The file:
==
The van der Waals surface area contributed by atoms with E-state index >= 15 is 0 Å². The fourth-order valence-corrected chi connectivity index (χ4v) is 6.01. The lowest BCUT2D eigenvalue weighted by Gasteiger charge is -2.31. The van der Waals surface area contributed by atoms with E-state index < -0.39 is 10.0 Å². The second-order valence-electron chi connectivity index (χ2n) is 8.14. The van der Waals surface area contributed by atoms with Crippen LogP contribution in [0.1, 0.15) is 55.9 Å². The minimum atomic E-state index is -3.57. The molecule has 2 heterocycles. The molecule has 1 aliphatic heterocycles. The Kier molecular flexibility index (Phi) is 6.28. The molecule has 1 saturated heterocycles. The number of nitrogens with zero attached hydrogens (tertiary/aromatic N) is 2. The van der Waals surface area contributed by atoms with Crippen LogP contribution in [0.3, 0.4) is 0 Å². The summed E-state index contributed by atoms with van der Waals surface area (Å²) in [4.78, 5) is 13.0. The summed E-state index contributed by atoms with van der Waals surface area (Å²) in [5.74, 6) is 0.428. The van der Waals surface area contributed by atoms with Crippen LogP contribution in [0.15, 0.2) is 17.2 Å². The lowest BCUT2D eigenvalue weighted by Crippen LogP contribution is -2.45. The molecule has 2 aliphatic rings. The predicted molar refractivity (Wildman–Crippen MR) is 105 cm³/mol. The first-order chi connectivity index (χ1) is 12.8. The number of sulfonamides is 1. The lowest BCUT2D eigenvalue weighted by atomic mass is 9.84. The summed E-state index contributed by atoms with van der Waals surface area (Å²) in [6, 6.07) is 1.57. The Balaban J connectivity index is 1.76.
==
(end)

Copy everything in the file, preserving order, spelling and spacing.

The van der Waals surface area contributed by atoms with E-state index >= 15 is 0 Å². The fourth-order valence-corrected chi connectivity index (χ4v) is 6.01. The lowest BCUT2D eigenvalue weighted by Gasteiger charge is -2.31. The van der Waals surface area contributed by atoms with E-state index < -0.39 is 10.0 Å². The second-order valence-electron chi connectivity index (χ2n) is 8.14. The van der Waals surface area contributed by atoms with Crippen LogP contribution in [0.1, 0.15) is 55.9 Å². The minimum atomic E-state index is -3.57. The molecule has 2 heterocycles. The molecule has 1 aliphatic heterocycles. The Kier molecular flexibility index (Phi) is 6.28. The molecule has 1 saturated heterocycles. The number of nitrogens with zero attached hydrogens (tertiary/aromatic N) is 2. The van der Waals surface area contributed by atoms with Crippen LogP contribution in [0.3, 0.4) is 0 Å². The summed E-state index contributed by atoms with van der Waals surface area (Å²) in [4.78, 5) is 13.0. The summed E-state index contributed by atoms with van der Waals surface area (Å²) in [5.74, 6) is 0.428. The van der Waals surface area contributed by atoms with Crippen LogP contribution in [0.15, 0.2) is 17.2 Å². The lowest BCUT2D eigenvalue weighted by Crippen LogP contribution is -2.45. The molecule has 2 aliphatic rings. The predicted molar refractivity (Wildman–Crippen MR) is 105 cm³/mol. The first-order chi connectivity index (χ1) is 12.8. The number of sulfonamides is 1. The lowest BCUT2D eigenvalue weighted by atomic mass is 9.84. The summed E-state index contributed by atoms with van der Waals surface area (Å²) in [6, 6.07) is 1.57. The Balaban J connectivity index is 1.76.